The scale of corruption and abuse of office being reported in the Uganda press has surely set new records. It is possible to get dizzy after reading the kind of frauds folks are pulling off.
From the National Social Security Fund (NSSF) scandals and conflict of interest allegations among the fund’s top honchos, to Uganda National Roads Authority construction project escapades – and many projects in between – the charlatans seem to be on competition for the title of the ‘big eater’. Only in Uganda will you find companies competing against each other for jobs when they originate from the same country, and most likely with common shareholders! Are there some animals in the wrong clothing?
And now the order by the ministry of Finance to conduct a ‘forensic audit’ into the affairs of NSSF for the last 15 years. In 2008, following a series of scandals, the fund’s board did a forensic audit and paid heavily for the exercise. Has the minister now found that prior forensic work inconclusive or the scope of the new forensic audit should be reduced for a smaller fee to taxpayers? Are these forensic audits other schemes to cover up?
Thanks to press freedom and government efforts to promote transparency, Ugandans are now acknowledging the scale of the problem. It is huge. The next agenda is how and who will fix it?
Appointments based on know-who are one of the worst cancers to economic growth and competitiveness. Some people don’t deserve the positions they hold. You have key departments and projects being suffocated because the holders lack the requisite skills to deliver anything. This is the unspoken-about truth and worst kind of corruption stunting our country. It is worse because it creates job insecurity which breeds a tendency to eat as much as you can now, instead of developing systems and structures for competitiveness and resilient performance. Job insecurity creates fear about tomorrow: “what if there is leadership change, will I survive?” Incompetent people thrive on titles: “Manager of xx.” Such people are exposed without a title and that is why they are positional leaders.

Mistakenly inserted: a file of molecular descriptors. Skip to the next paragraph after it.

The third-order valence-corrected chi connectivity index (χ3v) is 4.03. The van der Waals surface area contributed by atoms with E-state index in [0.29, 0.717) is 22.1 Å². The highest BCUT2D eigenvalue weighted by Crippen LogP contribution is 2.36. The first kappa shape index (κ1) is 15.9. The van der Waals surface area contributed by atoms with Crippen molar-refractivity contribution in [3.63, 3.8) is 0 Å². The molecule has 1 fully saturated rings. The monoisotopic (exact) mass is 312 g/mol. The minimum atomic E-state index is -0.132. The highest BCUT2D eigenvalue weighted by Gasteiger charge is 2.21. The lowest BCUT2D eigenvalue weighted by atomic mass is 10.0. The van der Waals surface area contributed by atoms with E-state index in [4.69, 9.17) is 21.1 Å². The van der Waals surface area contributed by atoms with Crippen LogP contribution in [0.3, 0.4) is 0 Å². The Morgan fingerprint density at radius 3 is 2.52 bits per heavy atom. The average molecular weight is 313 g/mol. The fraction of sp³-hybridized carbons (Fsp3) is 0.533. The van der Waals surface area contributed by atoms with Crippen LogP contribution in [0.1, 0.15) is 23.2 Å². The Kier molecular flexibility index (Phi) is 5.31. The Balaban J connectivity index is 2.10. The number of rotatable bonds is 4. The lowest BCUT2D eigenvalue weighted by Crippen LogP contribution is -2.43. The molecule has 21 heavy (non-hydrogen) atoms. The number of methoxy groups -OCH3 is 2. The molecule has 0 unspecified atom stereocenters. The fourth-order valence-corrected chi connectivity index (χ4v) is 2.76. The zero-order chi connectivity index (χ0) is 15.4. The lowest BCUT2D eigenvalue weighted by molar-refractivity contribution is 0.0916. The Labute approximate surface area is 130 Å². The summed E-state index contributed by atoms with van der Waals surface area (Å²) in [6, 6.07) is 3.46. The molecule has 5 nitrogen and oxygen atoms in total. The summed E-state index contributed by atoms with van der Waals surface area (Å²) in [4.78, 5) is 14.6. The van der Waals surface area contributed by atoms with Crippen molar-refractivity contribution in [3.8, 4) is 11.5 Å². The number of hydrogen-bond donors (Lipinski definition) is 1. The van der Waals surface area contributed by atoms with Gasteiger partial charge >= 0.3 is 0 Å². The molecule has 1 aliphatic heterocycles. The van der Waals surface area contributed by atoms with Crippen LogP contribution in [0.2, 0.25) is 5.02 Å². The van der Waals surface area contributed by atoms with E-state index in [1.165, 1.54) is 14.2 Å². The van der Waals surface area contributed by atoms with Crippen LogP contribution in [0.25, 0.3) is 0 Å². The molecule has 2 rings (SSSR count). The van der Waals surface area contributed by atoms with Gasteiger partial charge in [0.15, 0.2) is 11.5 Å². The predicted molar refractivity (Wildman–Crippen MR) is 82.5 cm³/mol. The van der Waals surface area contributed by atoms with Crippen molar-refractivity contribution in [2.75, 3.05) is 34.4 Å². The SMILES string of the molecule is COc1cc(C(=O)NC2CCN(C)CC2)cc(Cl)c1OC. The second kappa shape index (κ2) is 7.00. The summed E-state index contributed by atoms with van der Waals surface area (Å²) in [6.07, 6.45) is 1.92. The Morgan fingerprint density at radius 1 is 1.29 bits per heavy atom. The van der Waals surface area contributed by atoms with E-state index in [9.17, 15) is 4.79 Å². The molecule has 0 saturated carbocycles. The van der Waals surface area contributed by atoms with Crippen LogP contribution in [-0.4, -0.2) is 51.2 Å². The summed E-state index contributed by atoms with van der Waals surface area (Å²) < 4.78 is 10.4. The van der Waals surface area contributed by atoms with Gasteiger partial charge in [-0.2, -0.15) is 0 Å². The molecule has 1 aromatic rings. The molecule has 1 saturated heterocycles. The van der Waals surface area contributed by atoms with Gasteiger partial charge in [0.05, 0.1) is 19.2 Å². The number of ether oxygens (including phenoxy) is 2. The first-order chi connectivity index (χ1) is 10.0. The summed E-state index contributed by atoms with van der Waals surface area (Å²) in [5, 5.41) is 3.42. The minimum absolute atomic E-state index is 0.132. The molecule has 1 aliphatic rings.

Uganda, like any growing economy, needs brilliant and technology-savvy leaders. People who are willing to nurture their juniors to take over their roles are the ones that will drive the country forward. It is so disappointing to visit an office and someone is out for lunch at 3pm, not once but daily!
We look at the Heineken beer brand and explore the reasons for poor growth in the Ugandan market. In our health series, read more about Joint Medical Store. There are new faces at MTN and Airtel, we take you deep into the state of Airtel and whether the CEO will bring some magic. The focus section is reloaded with fresh content for your success. October is our anniversary month, and this year we mark our 6th anniversary. As a thank you, find all the past issues since 2008 on our digital space www.sbreview.net/digital.
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